Bellaghy woman Aileen Muldoon.
When Bellaghy woman Aileen Muldoon found herself out of breath running around a kid's playground, she set in motion a series of events that have brought her to representing her country in the European and World Masters Powerlifting Championships.
Finding time to train and maintain her career as a solicitor, the busy mum-of-four is a powerhouse of energy and positivity.
“It was after I had my fourth child, I went one day to the park and the kids were running around and we were going on the monkey bars and I couldn't even get across from one bar to the next," she said.
"I just decided that's it. I'm useless here and I can't have my weans running rings around me and so I decided to search for a Personal Trainer.
"I found a guy called Johnny Yorke and I went to him and just said 'look, I'm a young mum with four kids and I'm not able to do the things I want to do with them – can you get me into some kind of shape'.
Bellaghy's Aileen Muldoon will represent Ireland in the European Masters this weekend in Dublin
“Johnny started me with weights, got me into the basics, and I was like most women I suppose, terrified that I didn't want to bulk up or be too big, I just wanted to tone up, but Johnny said that weights was the way to do it. It took a lot of convincing to get me to do it now.
“I did a rookie competition for the NI Power Lifting Federation and that was me – I was hooked after that,” said the Bellaghy woman.
After deciding to focus purely on the powerlifting element of her training Aileen worked with Dublin based ABS Powerlifting doing her tailored online training and continued to hone her craft.
“Now the thing about strength work is you need the good equipment and so it's not like running where you can pull on a pair of trainers and you are good to go. I found a gym in Maghera called Sammy's and I'd say it's one of the best kitted out gyms in the North.
“Strongman training, power lifting, conditioning – they have all the equipment there to suit your specific needs. Sammy himself was a powerlifter and that was his thing, so his gym is just perfect for my needs and I started going there and I've never looked back.”
Aileen was due to compete this weekend in Lithuania in the European Masters tournament but due to the ongoing situation in Ukraine, the Ireland team decided to withdraw from that competition.
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“The Ireland team have withdrawn so everyone that was supposed to go to the masters Euros are now getting to compete in the Irish Nationals instead so rather than all our training going to waste, and us missing out on a chance to compete that's what we are doing instead.”
Aileen absolutely loves the thrill of competing, and having not played any team sports coming through school or prior to venturing into powerlifting, the Bellaghy woman is keen to let girls see that there are a wide range of sports available to young people if they don't decide to go down the traditional field sports route.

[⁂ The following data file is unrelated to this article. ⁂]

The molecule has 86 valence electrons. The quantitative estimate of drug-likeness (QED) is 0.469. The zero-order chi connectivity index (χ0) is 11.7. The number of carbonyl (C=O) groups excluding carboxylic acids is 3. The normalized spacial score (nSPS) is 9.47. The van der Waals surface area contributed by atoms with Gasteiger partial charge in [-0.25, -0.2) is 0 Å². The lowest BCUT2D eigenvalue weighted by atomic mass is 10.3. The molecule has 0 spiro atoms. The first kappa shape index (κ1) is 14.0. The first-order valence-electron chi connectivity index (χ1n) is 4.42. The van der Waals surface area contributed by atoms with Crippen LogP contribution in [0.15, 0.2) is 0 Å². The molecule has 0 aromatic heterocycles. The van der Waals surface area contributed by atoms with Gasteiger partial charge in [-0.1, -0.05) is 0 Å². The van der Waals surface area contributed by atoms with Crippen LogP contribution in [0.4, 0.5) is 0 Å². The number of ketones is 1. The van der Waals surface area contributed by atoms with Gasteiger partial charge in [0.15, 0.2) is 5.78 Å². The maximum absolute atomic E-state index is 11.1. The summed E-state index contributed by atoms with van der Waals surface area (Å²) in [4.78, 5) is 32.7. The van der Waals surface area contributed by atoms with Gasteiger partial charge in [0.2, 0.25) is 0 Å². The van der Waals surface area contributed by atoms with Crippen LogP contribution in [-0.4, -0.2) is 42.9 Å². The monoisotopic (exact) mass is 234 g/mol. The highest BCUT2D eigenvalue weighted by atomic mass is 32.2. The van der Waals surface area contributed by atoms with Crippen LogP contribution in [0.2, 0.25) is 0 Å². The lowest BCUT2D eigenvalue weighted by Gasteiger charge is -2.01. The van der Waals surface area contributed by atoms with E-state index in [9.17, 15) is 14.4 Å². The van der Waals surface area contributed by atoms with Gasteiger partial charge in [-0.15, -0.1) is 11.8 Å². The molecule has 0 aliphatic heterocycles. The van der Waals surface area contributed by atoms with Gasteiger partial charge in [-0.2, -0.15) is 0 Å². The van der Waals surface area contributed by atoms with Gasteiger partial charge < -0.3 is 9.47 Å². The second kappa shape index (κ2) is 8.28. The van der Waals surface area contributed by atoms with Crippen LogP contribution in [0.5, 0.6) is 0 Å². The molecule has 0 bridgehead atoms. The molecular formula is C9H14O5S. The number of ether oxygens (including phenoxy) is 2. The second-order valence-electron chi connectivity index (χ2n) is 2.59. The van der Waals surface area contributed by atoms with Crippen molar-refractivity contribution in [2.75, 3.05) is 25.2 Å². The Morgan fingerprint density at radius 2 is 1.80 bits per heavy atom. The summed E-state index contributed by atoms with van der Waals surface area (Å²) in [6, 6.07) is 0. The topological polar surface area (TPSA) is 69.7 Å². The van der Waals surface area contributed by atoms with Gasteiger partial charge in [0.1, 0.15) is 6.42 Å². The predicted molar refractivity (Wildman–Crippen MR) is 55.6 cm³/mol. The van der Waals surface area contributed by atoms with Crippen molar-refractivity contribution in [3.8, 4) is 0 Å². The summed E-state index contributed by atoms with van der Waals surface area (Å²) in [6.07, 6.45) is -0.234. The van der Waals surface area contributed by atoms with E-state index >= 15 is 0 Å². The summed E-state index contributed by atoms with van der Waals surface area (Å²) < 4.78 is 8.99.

“I didn't play camogie or anything. Away back in my school days I'd have done athletics, sprint hurdles and the long jump to Ulster and All Ireland level but that all kind of stopped when I was doing my exams - that was parked up and from then I never did a thing. I couldn't have walked the length of myself!”
The mum-of-four is delighted to see her oldest son find interest in the sport and he is already showing a talent for the lifting game.
“My oldest has now joined me training. It's the best thing ever because you know he's 15 and a young boy who at that age wouldn't maybe spend much time with his mammy, he'd rather be doing stuff with his friends and that.”
Relishing the joy of competition, Aileen looks forward to this weekend's competition in Dublin.
“I just love lifting, I love the adrenaline rush – there's nothing quite like it when you're lifting.
"See if you grab a bar and you are doing a deadlift, your legs are shaking, and you are trembling and your veins are popping and you don't know if you'll get that bar up.
“And you see when you are in competiton, everyone is shouting willing you on. It's not like any other sport where you are competing against people, even though they are your competitors they still want you to do that lift, they are cheering you and driving you on.
“The whole place erupts when you are pushing for the lift, shouting 'get it up, get it up' and they play rock music pounding in your ears, and the crowd is roaring and shouting and when you get that lift up the rush of adrenalin through you is unreal.
“You break into a big smile and you're looking around and everyone is cheering you on and you think 'I did that',” said Aileen.
“I did the worlds in September in Sweden and if I do this in Dublin this weekend, and then I'll have the Masters Nationals All Ireland in May so I'll have two chances now to qualify for the Worlds this year and that's my aim – to get back to the World Championships.”
Aileen will compete on Saturday and no doubt will be relishing every second of the competition and inspiring others to take that first step and try something new.
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